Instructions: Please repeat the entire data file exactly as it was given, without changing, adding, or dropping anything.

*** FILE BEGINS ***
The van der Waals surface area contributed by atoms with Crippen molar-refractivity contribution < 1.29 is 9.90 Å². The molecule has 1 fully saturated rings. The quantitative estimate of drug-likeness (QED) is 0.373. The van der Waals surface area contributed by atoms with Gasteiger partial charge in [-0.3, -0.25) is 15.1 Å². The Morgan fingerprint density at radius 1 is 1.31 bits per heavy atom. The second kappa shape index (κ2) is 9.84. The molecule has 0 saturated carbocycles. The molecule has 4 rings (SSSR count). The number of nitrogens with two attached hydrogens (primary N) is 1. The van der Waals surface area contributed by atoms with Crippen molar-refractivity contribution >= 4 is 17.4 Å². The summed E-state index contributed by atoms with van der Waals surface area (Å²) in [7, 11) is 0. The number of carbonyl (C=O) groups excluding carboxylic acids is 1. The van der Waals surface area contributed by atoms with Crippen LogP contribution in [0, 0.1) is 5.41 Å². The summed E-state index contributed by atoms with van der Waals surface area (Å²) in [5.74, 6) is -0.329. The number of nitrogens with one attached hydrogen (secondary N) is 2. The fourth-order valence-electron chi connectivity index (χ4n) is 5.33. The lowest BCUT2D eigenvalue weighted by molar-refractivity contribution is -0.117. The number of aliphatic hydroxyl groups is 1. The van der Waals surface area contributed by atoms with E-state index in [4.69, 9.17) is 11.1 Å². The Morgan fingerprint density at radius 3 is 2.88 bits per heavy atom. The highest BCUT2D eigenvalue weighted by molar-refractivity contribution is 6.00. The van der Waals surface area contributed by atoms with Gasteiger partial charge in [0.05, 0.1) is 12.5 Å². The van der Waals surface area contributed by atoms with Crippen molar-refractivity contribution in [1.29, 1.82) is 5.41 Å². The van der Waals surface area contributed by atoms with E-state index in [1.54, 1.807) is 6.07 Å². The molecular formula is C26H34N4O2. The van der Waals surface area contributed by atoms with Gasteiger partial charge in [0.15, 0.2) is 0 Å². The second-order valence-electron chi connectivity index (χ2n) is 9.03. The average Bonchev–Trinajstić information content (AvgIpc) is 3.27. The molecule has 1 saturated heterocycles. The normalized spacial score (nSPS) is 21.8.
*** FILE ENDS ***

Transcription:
The van der Waals surface area contributed by atoms with Crippen molar-refractivity contribution < 1.29 is 9.90 Å². The molecule has 1 fully saturated rings. The quantitative estimate of drug-likeness (QED) is 0.373. The van der Waals surface area contributed by atoms with Gasteiger partial charge in [-0.3, -0.25) is 15.1 Å². The Morgan fingerprint density at radius 1 is 1.31 bits per heavy atom. The second kappa shape index (κ2) is 9.84. The molecule has 0 saturated carbocycles. The molecule has 4 rings (SSSR count). The number of nitrogens with two attached hydrogens (primary N) is 1. The van der Waals surface area contributed by atoms with Crippen molar-refractivity contribution >= 4 is 17.4 Å². The summed E-state index contributed by atoms with van der Waals surface area (Å²) in [7, 11) is 0. The number of carbonyl (C=O) groups excluding carboxylic acids is 1. The van der Waals surface area contributed by atoms with Crippen LogP contribution in [0, 0.1) is 5.41 Å². The summed E-state index contributed by atoms with van der Waals surface area (Å²) in [5.74, 6) is -0.329. The number of nitrogens with one attached hydrogen (secondary N) is 2. The fourth-order valence-electron chi connectivity index (χ4n) is 5.33. The lowest BCUT2D eigenvalue weighted by molar-refractivity contribution is -0.117. The number of aliphatic hydroxyl groups is 1. The van der Waals surface area contributed by atoms with E-state index in [4.69, 9.17) is 11.1 Å². The Morgan fingerprint density at radius 3 is 2.88 bits per heavy atom. The highest BCUT2D eigenvalue weighted by molar-refractivity contribution is 6.00. The van der Waals surface area contributed by atoms with Gasteiger partial charge in [0.05, 0.1) is 12.5 Å². The van der Waals surface area contributed by atoms with Crippen molar-refractivity contribution in [1.29, 1.82) is 5.41 Å². The van der Waals surface area contributed by atoms with E-state index in [1.54, 1.807) is 6.07 Å². The molecular formula is C26H34N4O2. The van der Waals surface area contributed by atoms with Gasteiger partial charge in [0.15, 0.2) is 0 Å². The second-order valence-electron chi connectivity index (χ2n) is 9.03. The average Bonchev–Trinajstić information content (AvgIpc) is 3.27. The molecule has 1 saturated heterocycles. The normalized spacial score (nSPS) is 21.8.